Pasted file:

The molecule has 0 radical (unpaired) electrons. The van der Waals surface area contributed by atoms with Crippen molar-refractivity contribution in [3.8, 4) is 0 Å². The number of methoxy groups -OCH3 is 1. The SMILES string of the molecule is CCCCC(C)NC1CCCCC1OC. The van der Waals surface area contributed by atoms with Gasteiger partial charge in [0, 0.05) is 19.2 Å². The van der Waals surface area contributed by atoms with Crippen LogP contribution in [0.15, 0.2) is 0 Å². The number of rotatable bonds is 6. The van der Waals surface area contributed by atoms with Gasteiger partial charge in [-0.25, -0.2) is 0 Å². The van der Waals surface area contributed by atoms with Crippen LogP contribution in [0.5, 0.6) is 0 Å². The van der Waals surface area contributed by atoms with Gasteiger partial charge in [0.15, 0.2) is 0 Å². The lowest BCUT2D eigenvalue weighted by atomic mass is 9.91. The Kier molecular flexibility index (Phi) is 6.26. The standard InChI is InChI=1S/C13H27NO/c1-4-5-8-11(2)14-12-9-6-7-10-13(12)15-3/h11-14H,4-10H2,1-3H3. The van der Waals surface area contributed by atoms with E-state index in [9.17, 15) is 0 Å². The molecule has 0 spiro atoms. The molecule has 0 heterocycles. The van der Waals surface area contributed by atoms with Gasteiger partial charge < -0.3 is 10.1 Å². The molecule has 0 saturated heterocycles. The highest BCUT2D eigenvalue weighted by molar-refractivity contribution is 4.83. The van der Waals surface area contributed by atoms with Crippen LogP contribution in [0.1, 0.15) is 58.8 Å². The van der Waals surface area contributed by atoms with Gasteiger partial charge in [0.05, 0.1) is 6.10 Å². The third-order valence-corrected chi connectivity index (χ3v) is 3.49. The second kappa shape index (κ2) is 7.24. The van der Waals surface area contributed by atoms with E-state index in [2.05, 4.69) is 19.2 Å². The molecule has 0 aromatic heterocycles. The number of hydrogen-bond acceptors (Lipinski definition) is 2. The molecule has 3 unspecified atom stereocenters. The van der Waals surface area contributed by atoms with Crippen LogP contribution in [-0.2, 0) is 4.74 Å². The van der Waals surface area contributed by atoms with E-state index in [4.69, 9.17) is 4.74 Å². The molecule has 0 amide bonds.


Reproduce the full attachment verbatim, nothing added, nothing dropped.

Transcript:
The molecule has 0 radical (unpaired) electrons. The van der Waals surface area contributed by atoms with Crippen molar-refractivity contribution in [3.8, 4) is 0 Å². The number of methoxy groups -OCH3 is 1. The SMILES string of the molecule is CCCCC(C)NC1CCCCC1OC. The van der Waals surface area contributed by atoms with Gasteiger partial charge in [0, 0.05) is 19.2 Å². The van der Waals surface area contributed by atoms with Crippen LogP contribution in [0.15, 0.2) is 0 Å². The number of rotatable bonds is 6. The van der Waals surface area contributed by atoms with Gasteiger partial charge in [-0.25, -0.2) is 0 Å². The van der Waals surface area contributed by atoms with Crippen LogP contribution in [0.5, 0.6) is 0 Å². The van der Waals surface area contributed by atoms with Gasteiger partial charge in [0.15, 0.2) is 0 Å². The lowest BCUT2D eigenvalue weighted by atomic mass is 9.91. The Kier molecular flexibility index (Phi) is 6.26. The standard InChI is InChI=1S/C13H27NO/c1-4-5-8-11(2)14-12-9-6-7-10-13(12)15-3/h11-14H,4-10H2,1-3H3. The van der Waals surface area contributed by atoms with E-state index in [9.17, 15) is 0 Å². The molecule has 0 spiro atoms. The molecule has 0 heterocycles. The van der Waals surface area contributed by atoms with Gasteiger partial charge < -0.3 is 10.1 Å². The molecule has 0 saturated heterocycles. The highest BCUT2D eigenvalue weighted by molar-refractivity contribution is 4.83. The van der Waals surface area contributed by atoms with Crippen LogP contribution in [0.1, 0.15) is 58.8 Å². The van der Waals surface area contributed by atoms with Gasteiger partial charge in [0.05, 0.1) is 6.10 Å². The third-order valence-corrected chi connectivity index (χ3v) is 3.49. The second kappa shape index (κ2) is 7.24. The van der Waals surface area contributed by atoms with E-state index in [2.05, 4.69) is 19.2 Å². The molecule has 0 aromatic heterocycles. The number of hydrogen-bond acceptors (Lipinski definition) is 2. The molecule has 3 unspecified atom stereocenters. The van der Waals surface area contributed by atoms with Crippen LogP contribution in [-0.2, 0) is 4.74 Å². The van der Waals surface area contributed by atoms with E-state index in [4.69, 9.17) is 4.74 Å². The molecule has 0 amide bonds.